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Western Governors Coordinating Plan to Reopen States After Pandemic

Details of the plan to restart the West Coast's economy after the Covid-19 pandemic shut it down will be released Tuesday.

LOS ANGELES (CN) — The governors of California, Oregon and Washington state said Monday they will collaborate to reopen the West Coast’s economy through a “shared vision,” offering the latest sign of progress in the pandemic fight.

The governors said the shared approach will guide the state’s individual plans and will be based on “science, not politics.” California Governor Gavin Newsom said the regional framework allows the states to trade best practices as they face the task of safely resuming normal life in the coming weeks.

Specific details on California’s plans will be released Tuesday.

“It’s recognition that this pandemic and virus knows no boundaries, no borders, you can’t build walls around it, you can’t deny basic fundamental facts,” Newsom said Monday during his daily coronavirus press conference.

Most of the country’s earliest confirmed Covid-19 cases occurred on the West Coast, particularly in hotspots near Seattle and then Silicon Valley. But in recent weeks, the states have been able to prevent hospital surges seen in other major U.S. cities like New York, leading pundits to praise the leadership of Newsom, Washington Governor Jay Inslee and Oregon Governor Kate Brown.

According to data compiled by The New York Times, while New York has recorded 51 deaths per 100,000 residents, Oregon has seen 1, California 2 and Washington state 7.

The recent progress in bending the curve now has the Democratic governors switching their focus to what Newsom called the “vexing prospect” of opening their respective economies.

The regional recovery plan is not a binding document but a commitment by the governors to continue sharing information and successful public health measures.

According to the “Western States Pact,” the four main objectives are to protect older populations and prevent outbreaks in nursing homes, maintain adequate hospital surge capacity and supplies, mitigate underlying impacts on low-income and vulnerable communities and set up better testing and tracking systems.

“Covid-19 has preyed upon our interconnectedness. In the coming weeks, the West Coast will flip the script on Covid-19 — with our states acting in close coordination and collaboration to ensure the virus can never spread wildly in our communities,” the governors said Monday in a joint statement.

In his daily briefing, Newsom told reporters he will outline Tuesday the metrics and scientific questions that must be met in order to restart California’s $3 trillion economy. He hinted the plan won’t give a hard reopening date, but will include benchmarks, public health targets and prevention measures the state will need to meet.

“It’s a vexing prospect for every governor across this country, including the president himself, to figure out a way of doing this where we don’t invite a second wave,” Newsom said.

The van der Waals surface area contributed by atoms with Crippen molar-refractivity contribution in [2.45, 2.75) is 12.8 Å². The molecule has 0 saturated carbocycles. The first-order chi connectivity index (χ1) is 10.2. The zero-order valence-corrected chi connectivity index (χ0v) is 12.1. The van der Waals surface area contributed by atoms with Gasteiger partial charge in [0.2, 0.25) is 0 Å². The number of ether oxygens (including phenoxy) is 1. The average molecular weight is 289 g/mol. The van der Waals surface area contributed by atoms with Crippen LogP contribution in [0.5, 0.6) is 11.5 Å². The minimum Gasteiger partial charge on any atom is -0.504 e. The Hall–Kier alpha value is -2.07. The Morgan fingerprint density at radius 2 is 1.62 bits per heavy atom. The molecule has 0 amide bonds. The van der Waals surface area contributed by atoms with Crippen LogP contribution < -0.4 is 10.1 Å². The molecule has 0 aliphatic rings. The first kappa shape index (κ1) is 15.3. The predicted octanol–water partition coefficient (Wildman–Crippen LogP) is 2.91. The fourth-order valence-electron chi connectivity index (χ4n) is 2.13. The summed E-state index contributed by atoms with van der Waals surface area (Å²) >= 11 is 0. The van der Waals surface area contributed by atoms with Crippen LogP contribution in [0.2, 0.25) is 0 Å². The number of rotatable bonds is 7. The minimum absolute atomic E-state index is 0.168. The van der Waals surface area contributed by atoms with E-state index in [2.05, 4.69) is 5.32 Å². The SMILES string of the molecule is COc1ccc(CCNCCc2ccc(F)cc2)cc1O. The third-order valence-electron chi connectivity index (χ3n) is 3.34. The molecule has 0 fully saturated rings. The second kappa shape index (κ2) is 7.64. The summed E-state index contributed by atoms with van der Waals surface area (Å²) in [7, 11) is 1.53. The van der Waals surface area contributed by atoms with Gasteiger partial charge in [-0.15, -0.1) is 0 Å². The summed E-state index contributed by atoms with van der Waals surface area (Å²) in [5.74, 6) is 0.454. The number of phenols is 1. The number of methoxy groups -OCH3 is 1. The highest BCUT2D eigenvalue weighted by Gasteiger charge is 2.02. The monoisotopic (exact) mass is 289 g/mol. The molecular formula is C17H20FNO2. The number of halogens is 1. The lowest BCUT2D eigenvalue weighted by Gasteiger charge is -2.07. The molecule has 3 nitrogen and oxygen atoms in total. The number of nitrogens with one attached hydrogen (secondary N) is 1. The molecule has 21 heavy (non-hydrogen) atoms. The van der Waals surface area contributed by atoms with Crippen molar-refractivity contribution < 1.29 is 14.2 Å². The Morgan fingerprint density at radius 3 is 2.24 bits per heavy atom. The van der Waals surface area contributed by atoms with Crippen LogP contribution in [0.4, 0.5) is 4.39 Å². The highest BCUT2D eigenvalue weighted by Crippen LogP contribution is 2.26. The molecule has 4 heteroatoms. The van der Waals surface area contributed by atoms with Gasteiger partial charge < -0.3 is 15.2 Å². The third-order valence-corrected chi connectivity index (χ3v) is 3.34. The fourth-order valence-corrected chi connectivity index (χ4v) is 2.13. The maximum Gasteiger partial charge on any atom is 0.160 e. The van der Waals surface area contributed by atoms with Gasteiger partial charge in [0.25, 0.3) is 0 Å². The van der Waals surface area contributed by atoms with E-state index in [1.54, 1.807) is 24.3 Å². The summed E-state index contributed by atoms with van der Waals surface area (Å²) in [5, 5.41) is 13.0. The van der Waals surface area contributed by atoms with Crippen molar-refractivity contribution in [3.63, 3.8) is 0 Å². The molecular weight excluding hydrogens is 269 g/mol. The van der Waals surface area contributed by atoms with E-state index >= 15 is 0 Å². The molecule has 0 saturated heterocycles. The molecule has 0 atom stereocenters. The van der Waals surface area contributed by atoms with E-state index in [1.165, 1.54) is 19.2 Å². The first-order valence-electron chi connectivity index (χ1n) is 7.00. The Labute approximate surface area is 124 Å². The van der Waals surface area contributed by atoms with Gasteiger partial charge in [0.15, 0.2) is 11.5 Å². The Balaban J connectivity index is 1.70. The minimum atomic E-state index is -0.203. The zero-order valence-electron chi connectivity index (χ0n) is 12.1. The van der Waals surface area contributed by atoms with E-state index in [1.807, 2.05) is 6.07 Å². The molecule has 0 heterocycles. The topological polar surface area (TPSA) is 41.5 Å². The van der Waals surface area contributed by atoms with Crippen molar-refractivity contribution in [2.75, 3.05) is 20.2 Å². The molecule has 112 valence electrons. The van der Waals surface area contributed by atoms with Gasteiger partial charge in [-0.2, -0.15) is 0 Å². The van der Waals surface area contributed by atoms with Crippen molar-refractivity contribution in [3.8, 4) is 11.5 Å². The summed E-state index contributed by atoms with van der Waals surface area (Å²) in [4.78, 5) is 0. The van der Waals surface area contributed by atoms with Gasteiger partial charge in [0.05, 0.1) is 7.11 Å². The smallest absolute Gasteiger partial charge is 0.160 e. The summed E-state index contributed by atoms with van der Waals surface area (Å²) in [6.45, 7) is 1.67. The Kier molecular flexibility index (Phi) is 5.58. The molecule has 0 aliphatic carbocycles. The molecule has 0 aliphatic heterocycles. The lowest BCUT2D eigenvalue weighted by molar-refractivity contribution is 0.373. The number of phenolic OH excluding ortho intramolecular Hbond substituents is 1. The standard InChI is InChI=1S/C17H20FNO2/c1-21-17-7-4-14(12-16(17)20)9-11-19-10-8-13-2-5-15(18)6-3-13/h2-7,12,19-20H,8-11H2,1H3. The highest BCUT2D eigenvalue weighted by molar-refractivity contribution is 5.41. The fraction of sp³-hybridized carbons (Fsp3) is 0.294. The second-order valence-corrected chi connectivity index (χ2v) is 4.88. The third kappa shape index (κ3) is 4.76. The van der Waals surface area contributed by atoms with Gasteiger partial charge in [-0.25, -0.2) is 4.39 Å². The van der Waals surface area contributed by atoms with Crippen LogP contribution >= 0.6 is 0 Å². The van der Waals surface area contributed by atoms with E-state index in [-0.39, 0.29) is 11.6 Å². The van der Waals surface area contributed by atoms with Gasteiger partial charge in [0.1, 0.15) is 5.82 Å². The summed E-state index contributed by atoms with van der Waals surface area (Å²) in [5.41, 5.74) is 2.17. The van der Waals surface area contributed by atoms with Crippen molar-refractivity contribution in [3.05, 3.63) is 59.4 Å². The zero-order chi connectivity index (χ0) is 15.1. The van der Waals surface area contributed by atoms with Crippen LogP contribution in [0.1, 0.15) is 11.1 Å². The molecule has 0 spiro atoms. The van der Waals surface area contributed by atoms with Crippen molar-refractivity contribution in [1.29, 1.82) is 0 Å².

Newsom applauded residents for largely avoiding beaches and parks over the Easter weekend and said state hospitals only saw a modest increase in cases. He said 3,015 people are currently hospitalized with the virus, 1,178 in intensive care. The state’s verified death toll stands at 687.

“We’ve got to tame this virus, we’ve got to continue practicing physical distancing, social distancing and the safe practices that have helped us bend this curve,” Newsom said.

To improve social services during the pandemic, Newsom said the state will direct $42 million from its emergency pandemic fund to help the over 86,000 children in its welfare system. The funds will aid understaffed resource centers and provide a $200 monthly stipend for at-risk families, among other things.

In Los Angeles County, health officials reported a slight decline in the number of daily confirmed cases of residents who have tested positive for the Covid-19 virus.

While LA County health officials reported just 239 new confirmed cases on Monday, the county saw 779 new confirmed cases and 56 deaths over the Easter weekend.

Public Health Director Barbara Ferrer says she’s “cautiously optimistic” on the data though the dip could be attributed to a lag time in testing results reported to the county.

While new cases are often lower after weekends due to limited testing on weekends, the confirmed cases on Monday is the lowest update on confirmed cases since March 26.

“That’s a good thing,” said Ferrer.

In total, some 9,420 cases have been reported in LA County. Of those, 2,354 people required hospitalization and 15% of them required a ventilator in order to help them breathe.

In total, 320 LA County residents have died due to complications from the virus.

Officials say 29% of all deaths in LA County (92) are at assisted living facilities or nursing homes. Currently there are 1,372 confirmed infections from such facilities, 691 staff and 681 residents.

Ferrer says that in many instances when one person at a nursing home tests positive many of the residents may not get tested and are presumed to be infected.

Meanwhile, Los Angeles Unified School District reported on Monday that none of its 730,000 students will receive an “F” during the global pandemic. The second largest school district in the nation will remain closed through the school year, Superintendent Austin Beutner announced in a video update.

“We will not reopen school facilities until state and local health authorities tell us how it is safe and appropriate to do so,” said Beutner.

Summer school classes will be online and students in the LAUSD may have to settle for a virtual graduation ceremony.

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Categories / Government, Health, Regional

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